The Teacher Project is an ambitious journalistic effort to report on issues of equity and access in American education, with a focus on teacher and student voices and perspectives. Reporting fellows, all recent alums of the Journalism School, work under the supervision of veteran education journalist Sarah Carr to cover underreported education trends.
The Project has published work at Slate, the Atlantic, NPR, ProPublica, and more than two dozen other newspapers and public radio stations. Four of the Project's stories or series have been honored with national awards, including first-place awards from the Education Writers Association for a 2016 series on race and education and for investigative reporting, and a top prize in the 2017 Front Page Awards for an investigation of for-profit alternative education. The Teacher Project strives to be innovative in its approach to reporting and storytelling, featuring a podcast, "What My Students Taught Me," produced in partnership with the Atlantic, WBEZ, and other public radio stations, and spearheading the production of several videos and data interactives
The Teacher Project is funded by the Carnegie Corporation and the Emerson Collective.
Editor Sarah Carr
Sarah Carr has covered education for more than 15 years. Her work has appeared in the New York Times, the Washington Post, the Atlantic magazine, Slate and numerous other outlets. She has worked for the Hechinger Report, the New Orleans Times-Picayune, the Milwaukee Journal Sentinel and The Chronicle of Higher Education, winning several national awards.
Carr is the author of Hope Against Hope (Bloomsbury, 2013) which tells the story of the post Katrina New Orleans schools through the experiences of a student, a teacher and a family.
Carr was a Spencer Education Journalism fellow in 2010-2011. She graduated phi beta kappa from Williams College with a degree in English and with honors from Columbia Graduate School of Journalism.
Mike Elsen-Rooney, '17 M.S.
Mike Elsen-Rooney is a New York-based journalist who writes about the intersections of race, class, and education. His work has appeared in Bloomberg, The Atlantic, Slate, The Indianapolis Star, WNYC, WBEZ, The Hechinger Report and others. He is a 2017 graduate of Columbia Journalism School and a former high school Spanish teacher and afterschool program administrator in the D.C. area.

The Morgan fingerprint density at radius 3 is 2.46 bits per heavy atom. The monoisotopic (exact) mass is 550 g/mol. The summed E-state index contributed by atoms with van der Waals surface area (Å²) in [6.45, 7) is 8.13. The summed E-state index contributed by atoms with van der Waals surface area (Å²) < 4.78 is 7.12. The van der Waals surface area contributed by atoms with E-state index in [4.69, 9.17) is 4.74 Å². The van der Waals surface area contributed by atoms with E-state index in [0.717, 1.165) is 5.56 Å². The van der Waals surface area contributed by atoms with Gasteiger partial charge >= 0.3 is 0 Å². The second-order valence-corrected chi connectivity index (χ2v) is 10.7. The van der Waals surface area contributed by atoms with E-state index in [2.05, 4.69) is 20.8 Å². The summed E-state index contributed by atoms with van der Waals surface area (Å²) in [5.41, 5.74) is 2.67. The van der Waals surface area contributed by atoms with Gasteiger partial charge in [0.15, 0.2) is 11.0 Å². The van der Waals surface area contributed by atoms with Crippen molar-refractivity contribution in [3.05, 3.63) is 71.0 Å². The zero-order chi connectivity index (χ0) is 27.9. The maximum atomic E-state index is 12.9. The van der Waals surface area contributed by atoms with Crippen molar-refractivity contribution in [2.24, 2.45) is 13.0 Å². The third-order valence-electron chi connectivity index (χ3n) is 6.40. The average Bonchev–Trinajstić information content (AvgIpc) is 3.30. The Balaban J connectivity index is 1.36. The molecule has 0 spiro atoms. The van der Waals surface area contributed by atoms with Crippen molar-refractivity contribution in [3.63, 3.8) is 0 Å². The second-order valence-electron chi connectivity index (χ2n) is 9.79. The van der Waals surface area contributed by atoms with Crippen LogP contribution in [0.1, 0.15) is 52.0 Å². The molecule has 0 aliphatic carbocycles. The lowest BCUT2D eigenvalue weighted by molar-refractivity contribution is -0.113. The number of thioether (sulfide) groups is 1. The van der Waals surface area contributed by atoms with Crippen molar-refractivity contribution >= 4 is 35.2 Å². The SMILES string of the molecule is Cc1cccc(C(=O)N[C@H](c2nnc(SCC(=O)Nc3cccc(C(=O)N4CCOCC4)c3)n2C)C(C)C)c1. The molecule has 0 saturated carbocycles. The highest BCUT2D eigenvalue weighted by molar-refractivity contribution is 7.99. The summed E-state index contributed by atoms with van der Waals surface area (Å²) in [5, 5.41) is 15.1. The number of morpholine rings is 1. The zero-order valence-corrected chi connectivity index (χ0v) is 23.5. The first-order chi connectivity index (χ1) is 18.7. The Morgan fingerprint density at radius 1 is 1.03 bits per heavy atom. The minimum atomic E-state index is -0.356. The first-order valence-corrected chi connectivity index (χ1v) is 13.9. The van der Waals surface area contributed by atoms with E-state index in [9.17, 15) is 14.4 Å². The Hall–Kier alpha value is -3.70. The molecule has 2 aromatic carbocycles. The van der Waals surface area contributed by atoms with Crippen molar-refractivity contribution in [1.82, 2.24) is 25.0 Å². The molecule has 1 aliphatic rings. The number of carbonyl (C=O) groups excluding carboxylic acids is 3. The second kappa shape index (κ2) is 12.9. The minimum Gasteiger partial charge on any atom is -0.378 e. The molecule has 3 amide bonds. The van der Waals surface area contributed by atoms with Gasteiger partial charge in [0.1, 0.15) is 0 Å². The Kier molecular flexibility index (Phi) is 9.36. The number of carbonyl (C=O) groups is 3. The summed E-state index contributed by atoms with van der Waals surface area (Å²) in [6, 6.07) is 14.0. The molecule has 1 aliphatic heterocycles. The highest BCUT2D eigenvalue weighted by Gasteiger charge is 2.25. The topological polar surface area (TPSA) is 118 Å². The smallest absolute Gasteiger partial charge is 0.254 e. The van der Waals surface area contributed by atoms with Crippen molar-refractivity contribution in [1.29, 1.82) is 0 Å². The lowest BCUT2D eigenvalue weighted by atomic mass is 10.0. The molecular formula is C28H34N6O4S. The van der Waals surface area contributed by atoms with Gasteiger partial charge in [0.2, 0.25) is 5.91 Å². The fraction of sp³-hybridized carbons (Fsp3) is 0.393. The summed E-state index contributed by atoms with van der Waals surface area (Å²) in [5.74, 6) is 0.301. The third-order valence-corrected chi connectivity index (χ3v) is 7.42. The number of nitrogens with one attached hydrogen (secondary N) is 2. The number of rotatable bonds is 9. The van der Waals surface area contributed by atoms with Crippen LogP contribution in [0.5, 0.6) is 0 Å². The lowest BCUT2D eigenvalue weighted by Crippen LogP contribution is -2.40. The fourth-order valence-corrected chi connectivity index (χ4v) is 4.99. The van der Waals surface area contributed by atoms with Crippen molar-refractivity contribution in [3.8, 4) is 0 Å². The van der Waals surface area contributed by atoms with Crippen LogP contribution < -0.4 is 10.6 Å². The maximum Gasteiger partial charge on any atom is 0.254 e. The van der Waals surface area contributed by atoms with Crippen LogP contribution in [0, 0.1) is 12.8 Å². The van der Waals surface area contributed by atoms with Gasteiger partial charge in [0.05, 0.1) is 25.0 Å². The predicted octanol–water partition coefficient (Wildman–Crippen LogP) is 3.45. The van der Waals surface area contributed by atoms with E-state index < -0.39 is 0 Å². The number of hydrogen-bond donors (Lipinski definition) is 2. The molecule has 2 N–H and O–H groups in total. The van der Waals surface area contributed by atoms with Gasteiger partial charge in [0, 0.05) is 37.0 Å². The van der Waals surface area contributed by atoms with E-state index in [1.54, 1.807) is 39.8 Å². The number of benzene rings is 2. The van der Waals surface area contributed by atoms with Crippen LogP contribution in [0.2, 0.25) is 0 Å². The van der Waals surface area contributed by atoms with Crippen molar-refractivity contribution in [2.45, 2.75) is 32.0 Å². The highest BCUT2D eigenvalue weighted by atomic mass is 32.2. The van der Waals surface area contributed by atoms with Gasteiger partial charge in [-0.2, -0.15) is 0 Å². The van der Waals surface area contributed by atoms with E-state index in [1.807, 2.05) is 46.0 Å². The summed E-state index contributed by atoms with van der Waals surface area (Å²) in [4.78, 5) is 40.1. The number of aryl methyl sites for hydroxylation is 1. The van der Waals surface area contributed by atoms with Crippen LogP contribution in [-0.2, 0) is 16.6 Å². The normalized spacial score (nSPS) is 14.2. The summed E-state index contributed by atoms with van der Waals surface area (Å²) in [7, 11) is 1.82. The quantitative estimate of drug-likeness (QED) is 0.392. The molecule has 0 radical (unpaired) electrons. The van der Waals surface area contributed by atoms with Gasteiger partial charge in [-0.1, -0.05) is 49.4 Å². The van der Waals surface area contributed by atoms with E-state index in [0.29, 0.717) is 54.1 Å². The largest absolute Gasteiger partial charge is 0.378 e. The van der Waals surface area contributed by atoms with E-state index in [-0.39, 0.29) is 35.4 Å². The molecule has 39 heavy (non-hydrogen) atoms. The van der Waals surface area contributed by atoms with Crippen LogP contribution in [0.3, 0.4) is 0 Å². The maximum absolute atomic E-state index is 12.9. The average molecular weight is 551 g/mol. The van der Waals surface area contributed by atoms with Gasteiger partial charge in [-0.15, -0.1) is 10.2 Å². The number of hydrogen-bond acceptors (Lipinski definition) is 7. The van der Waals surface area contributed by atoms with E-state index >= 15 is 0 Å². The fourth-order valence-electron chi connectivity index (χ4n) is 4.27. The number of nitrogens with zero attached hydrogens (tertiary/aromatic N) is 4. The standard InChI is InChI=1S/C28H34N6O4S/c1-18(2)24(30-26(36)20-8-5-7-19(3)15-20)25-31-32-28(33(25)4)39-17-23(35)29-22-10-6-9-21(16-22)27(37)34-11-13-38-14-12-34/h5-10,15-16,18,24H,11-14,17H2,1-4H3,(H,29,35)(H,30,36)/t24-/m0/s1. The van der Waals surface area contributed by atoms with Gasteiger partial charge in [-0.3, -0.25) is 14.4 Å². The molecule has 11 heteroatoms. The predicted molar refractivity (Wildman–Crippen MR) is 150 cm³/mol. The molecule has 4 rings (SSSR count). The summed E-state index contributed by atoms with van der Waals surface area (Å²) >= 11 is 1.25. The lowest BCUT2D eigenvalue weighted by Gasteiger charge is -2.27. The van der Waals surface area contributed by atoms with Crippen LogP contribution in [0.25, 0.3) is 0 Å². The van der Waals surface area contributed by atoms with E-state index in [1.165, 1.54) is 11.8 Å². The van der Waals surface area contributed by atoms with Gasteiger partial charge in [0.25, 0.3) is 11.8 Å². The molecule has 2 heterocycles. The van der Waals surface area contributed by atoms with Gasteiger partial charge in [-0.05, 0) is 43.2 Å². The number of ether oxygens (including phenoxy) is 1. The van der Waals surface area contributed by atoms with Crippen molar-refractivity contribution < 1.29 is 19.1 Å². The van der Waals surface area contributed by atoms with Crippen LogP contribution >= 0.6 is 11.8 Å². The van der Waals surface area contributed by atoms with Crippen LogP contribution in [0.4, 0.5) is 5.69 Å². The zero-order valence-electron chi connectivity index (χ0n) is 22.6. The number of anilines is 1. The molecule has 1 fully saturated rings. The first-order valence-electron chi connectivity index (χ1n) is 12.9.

Sharon Rebecca Lurye, '18 M.S.
Sharon Lurye graduated with a M.S. from Columbia Journalism School in 2018. Prior to J-School, she worked as a reporter at the Burlington County Times in New Jersey and PhillyVoice.com. In addition, she served one year as a City Year AmeriCorps member, teaching math at a New Orleans charter school. Her stories on the New Orleans education system have appeared in the Hechinger Report, the Lens, the New Orleans Advocate and WWNO. Her current work at the Teacher Project involves stories on special education and immigrant students and she is very interested in using data journalism techniques for investigative reporting.
Ashley Okwuosa, '18 M.S.
Ashley Okwuosa is a graduate of Columbia Journalism School, currently working as an education reporter at The Teacher Project. At Columbia, she was an Africa Pulitzer Fellow and her work focused on long-form narratives and stories about immigration. Ashley was born and raised in Nigeria and is a 2015 graduate of Rutgers University-Newark, where she received a B.A in Journalism and Women’s Studies. Her work has appeared on Quartz, OkayAfrica, aKoma, Ebony.com, Africa Is A Country, Latterly and OZY.com. She is a member of the National Association of Black Journalists.
An ongoing project exploring systemic challenges facing immigrant students through the stories of individual teenagers—with a focus on local partnerships and impact:
Chicago Sun-Times and PBS NewsHour - "Support family or go to school? A Rohingya teen juggles competing demands
- What My Students Taught Me - Atlantic.com, WBEZ and Texas Standard
- Tomorrow's Test - Slate and multiple local partners
- The Failure Track - Slate and ProPublica
- Undocumented students face hurdles getting into college. Here’s how Indiana teachers have helped them succeed - Chalkbeat Indiana
- Indiana schools face unique challenges in advising immigrant students - Indianapolis Public Radio
- How a Hurricane Is Still Punishing Special Ed Kids a Year Later - Bloomberg